32. Which of the following is the best example of feminist criminological research methodology?
Three main issues in feminist studies crime
1) Generalizability: Mainstream criminology theories have been developed by men about men, apply to women?
2) Gender ratio: Why do men commit more crimes than women? Its found in every society studied.
3) Differential treatment in CJ system: ChivalryWomen in need of protection, so treated differently
33. Feminists studying womens prisons would likely be LEAST concerned with the following (as described in your Criminological
Theory text):
The fact that prisons are designed for men. (stereotypical rehab programs, states only have one female prison so all
types of offenders get mixed together)
34. According to Tonry, politicians in the 1980s claimed to have followed the will of the people and enacted harsh crime control
policies to reduce high crime rates. According to Tonry, what is the problem with this defense?
-They used this as justification by false poll results, there is no basis for claiming that harsch crime control policies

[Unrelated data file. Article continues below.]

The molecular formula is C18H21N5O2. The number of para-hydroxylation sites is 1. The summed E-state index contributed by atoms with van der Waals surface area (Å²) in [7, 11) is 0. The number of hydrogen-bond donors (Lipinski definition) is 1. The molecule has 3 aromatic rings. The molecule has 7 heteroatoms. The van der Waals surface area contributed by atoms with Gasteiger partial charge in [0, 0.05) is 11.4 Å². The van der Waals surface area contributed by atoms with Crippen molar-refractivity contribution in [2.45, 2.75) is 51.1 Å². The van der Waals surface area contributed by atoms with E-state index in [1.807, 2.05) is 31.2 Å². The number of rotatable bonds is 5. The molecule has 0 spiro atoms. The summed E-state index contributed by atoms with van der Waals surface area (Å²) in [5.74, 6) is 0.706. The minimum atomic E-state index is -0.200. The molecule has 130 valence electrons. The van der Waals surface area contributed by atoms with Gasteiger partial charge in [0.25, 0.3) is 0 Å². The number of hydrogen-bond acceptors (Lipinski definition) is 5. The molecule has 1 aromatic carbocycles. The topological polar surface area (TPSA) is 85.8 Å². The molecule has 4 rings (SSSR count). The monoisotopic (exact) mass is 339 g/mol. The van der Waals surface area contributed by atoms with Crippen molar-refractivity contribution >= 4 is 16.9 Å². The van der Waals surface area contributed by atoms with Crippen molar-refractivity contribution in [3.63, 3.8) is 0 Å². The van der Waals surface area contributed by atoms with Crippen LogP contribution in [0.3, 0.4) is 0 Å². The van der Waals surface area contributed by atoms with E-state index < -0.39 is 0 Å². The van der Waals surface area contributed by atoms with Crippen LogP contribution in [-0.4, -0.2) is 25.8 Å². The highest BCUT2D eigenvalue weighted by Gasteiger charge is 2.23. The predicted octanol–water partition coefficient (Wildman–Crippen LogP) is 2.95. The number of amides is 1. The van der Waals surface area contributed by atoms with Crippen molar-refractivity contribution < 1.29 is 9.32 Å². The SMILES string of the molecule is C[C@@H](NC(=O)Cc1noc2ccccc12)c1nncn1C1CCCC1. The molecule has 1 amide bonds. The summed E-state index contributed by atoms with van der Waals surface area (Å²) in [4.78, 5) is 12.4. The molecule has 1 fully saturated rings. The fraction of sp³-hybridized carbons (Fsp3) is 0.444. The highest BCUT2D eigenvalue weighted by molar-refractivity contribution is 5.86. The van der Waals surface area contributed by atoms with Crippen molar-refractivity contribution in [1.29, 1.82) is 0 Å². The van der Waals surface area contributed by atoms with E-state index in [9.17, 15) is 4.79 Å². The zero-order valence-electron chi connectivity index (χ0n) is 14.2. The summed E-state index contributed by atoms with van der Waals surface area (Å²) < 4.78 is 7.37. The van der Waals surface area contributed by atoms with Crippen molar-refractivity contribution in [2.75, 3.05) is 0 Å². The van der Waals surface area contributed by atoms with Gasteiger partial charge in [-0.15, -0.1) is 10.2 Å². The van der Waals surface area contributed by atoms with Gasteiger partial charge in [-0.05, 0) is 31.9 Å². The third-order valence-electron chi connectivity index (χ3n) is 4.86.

achieve their objectives, politicians made the public believe that crime was increasing when it was actually decreasing
35. MZ twin studies of crime have generally found that:
-MZ twins (identical twins) more similar than fraternal twins (DZ twins) in criminal behavior
36. If biological theories of crime are true, then what is true about crime?
-Crime is more influenced by biology than social factors
- early potential for crime, early intervention, chances of getting into crime is passed by generations, hard to change
37. Generally speaking, which of the following statements is most true about the relationship between biological and social causes of
- biology can change social experiences, for example an antisocial-impulsive child would select different situations
for himself/ perceive those situations differently
38. The term Twinkie defense refers to:
-Murder trial: defense argued for insanity due to excessive consumption of twinkies
-Sugar, or more sugary products being consumed lead to more violent behavior
39. Studies on the relationships between adopted children and crime shows that adopted children tend to be similar to:
-Their own biological parents, not their adopted parents. NATURE v NURTURE
40. Hirschi and Gottfredson claim that the age-crime curve is invariable. By this they mean that:
- the age crime curve is never changing/consistent
- does not vary across time, place, people and crimes.
41. Since the 1990s, crime in the United States has declined steeply. Several theories have been proposed to explain this decline.
Which of following theory is *not* true?
- theories that are thought of:
- better economy, at least in 1990s and early 2000s
- more effective policing models
- more imprisonment
- declining drug trade especially crack becoming less popular